About Weiyuan Fort
Weiyuan Fort is a coastal-defense fort, now in ruins, in Humen, Dongguan, Guangdong, China.
Weiyuan Fort history
Weiyuan Fort is a generic name given for the old river defence batteries built along the east bank of the Humen River in China. This was earlier referred to as the Anunghoy Batteries by the British.
The fort was constructed in 1835 and was in use during the Opium Wars. The fort is situated immediately under the Humen Bridge. There were 44 cannons there to defend against the British, 40 dark artillery and 4 open fort. It is 360 meters in length. Admission is free, with valid documents.
Plans for Weiyuan Fort was drawn up in 1834 as part of efforts by the Qing government to fortify the Humen strait in the Pearl River Delta. After the construction of four major forts along the straits, Lu Kun suggested that another fort be constructed in the style of a crossed platform which was Weiyuan Fort. At the same time, Yong’an Fort was built on the western end of an island in the strait and Gonggu Fort was constructed on the opposite bank in the foothills of Luwan Mountain. Weiyuan Fort was captured in the 1841 Battle of the Bogue, 1847 Expedition to Canton, and 1856 Battle of the Bogue.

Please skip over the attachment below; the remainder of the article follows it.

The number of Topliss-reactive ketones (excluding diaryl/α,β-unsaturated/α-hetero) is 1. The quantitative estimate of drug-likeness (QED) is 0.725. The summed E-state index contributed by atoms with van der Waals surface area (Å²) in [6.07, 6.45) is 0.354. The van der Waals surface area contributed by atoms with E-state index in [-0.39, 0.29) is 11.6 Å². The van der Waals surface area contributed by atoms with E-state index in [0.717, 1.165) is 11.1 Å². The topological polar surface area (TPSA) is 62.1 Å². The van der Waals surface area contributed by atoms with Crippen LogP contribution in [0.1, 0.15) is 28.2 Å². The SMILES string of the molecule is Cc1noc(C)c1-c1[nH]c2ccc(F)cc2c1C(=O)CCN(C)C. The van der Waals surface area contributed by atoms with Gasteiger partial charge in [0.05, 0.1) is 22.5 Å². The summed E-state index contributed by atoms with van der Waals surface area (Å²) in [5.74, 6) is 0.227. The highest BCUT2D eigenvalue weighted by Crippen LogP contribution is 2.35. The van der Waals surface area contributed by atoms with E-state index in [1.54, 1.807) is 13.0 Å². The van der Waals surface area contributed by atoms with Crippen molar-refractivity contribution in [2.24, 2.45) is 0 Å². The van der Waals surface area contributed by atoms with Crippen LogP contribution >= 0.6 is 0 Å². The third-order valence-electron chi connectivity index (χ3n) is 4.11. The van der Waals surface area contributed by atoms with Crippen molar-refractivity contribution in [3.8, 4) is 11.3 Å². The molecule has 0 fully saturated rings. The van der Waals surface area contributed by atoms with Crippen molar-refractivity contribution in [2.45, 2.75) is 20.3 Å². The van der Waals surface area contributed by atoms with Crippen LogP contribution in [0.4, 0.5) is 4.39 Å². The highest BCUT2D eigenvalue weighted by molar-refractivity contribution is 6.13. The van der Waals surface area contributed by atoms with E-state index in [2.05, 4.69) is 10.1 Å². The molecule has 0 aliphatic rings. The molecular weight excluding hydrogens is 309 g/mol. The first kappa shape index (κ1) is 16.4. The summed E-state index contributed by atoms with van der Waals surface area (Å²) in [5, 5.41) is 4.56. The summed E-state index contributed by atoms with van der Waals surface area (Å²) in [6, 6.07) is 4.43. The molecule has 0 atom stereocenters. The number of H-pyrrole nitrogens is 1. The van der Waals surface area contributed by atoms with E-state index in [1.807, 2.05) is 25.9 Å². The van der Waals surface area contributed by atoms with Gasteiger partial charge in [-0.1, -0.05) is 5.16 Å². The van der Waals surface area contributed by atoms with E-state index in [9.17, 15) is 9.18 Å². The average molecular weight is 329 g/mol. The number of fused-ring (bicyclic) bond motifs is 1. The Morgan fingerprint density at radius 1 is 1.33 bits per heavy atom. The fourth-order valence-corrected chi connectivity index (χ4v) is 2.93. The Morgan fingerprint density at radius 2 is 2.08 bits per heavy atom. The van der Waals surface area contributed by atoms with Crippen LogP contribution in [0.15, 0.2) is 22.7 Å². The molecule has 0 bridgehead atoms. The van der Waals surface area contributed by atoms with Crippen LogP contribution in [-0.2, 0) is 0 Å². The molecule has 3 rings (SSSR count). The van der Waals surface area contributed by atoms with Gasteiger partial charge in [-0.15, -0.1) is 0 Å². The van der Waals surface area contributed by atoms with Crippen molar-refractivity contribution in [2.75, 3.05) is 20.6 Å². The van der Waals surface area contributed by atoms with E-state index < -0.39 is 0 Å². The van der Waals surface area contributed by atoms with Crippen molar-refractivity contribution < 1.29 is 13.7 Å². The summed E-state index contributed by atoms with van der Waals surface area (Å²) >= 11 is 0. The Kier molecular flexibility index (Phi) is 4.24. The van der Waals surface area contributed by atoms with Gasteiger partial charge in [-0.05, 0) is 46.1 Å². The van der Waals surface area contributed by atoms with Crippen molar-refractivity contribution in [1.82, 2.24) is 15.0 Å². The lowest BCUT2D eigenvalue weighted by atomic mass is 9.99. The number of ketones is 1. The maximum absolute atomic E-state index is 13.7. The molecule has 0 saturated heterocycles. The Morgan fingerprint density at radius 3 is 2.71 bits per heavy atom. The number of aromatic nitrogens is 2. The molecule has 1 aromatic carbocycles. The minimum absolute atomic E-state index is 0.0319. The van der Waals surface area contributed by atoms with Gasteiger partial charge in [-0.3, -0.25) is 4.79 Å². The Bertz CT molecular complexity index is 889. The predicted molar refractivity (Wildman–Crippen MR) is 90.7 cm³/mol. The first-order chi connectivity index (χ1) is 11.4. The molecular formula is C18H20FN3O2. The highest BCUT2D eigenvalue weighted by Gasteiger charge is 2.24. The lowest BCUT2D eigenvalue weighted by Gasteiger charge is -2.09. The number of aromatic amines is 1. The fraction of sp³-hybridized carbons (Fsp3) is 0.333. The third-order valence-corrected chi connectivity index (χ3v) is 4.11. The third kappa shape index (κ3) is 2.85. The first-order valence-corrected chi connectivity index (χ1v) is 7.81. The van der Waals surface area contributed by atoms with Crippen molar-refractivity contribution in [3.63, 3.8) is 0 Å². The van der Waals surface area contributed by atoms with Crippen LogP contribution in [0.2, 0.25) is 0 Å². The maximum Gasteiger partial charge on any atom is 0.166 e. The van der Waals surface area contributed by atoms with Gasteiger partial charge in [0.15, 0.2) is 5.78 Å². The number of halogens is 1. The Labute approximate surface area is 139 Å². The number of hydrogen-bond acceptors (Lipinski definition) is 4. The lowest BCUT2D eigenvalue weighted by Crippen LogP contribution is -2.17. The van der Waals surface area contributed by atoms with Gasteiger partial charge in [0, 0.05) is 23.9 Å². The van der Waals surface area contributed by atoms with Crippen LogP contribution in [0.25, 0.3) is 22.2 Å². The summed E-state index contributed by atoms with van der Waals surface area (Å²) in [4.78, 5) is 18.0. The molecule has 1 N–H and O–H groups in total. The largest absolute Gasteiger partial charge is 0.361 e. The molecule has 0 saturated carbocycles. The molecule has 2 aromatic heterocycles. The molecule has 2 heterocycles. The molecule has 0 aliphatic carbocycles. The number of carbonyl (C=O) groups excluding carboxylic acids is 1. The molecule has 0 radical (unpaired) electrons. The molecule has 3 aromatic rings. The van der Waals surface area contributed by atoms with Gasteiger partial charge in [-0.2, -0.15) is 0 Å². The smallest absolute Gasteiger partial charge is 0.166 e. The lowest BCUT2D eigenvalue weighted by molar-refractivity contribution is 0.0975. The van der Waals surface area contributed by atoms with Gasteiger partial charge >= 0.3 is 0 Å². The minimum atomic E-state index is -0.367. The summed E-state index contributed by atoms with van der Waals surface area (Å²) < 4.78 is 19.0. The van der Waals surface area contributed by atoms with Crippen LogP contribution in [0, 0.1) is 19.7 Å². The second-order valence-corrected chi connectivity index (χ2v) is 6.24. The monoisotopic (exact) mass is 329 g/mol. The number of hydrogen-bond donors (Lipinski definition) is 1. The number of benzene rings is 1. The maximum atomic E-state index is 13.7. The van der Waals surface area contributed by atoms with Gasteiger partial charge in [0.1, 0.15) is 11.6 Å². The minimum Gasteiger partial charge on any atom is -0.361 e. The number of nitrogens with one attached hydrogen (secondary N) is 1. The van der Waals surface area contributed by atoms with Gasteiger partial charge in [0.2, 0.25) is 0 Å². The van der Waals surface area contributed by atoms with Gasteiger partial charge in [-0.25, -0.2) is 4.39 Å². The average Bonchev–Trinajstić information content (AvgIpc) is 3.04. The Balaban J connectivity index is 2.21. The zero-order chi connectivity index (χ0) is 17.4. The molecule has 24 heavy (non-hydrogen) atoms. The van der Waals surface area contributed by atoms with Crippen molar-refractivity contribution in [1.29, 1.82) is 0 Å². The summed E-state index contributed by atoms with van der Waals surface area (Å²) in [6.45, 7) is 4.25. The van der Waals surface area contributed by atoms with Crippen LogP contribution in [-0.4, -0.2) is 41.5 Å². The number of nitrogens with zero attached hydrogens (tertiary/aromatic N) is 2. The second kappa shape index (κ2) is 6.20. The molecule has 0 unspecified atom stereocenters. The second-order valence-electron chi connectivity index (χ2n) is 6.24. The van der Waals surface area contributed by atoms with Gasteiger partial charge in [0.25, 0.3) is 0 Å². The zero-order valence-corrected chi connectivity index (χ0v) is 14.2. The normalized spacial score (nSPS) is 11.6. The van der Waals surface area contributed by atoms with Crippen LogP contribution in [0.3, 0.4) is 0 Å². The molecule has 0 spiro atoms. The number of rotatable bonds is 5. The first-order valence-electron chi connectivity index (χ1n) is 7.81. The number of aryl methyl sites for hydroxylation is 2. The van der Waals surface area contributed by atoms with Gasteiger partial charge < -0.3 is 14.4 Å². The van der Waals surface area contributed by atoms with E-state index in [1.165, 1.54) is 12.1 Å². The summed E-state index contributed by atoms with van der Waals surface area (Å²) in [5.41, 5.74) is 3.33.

Weiyuan Fort today
What remains today as a memory of these battles is the forts and cannon defence systems that were built during the time.
The fort complex now houses the Opium Wars Museum, covering an area of nearly 800,000 square meters.
The nearby Sea Battle Museum contains a history of the events during the war told using models, artefacts from the time and paintings. The museum also has a dedicated section that promotes the current anti-drug use campaign.
Getting to Weiyuan Fort
Weiyuan Fortress lies on the southwest beach in front of the south hill of Weiyuan island in Humen.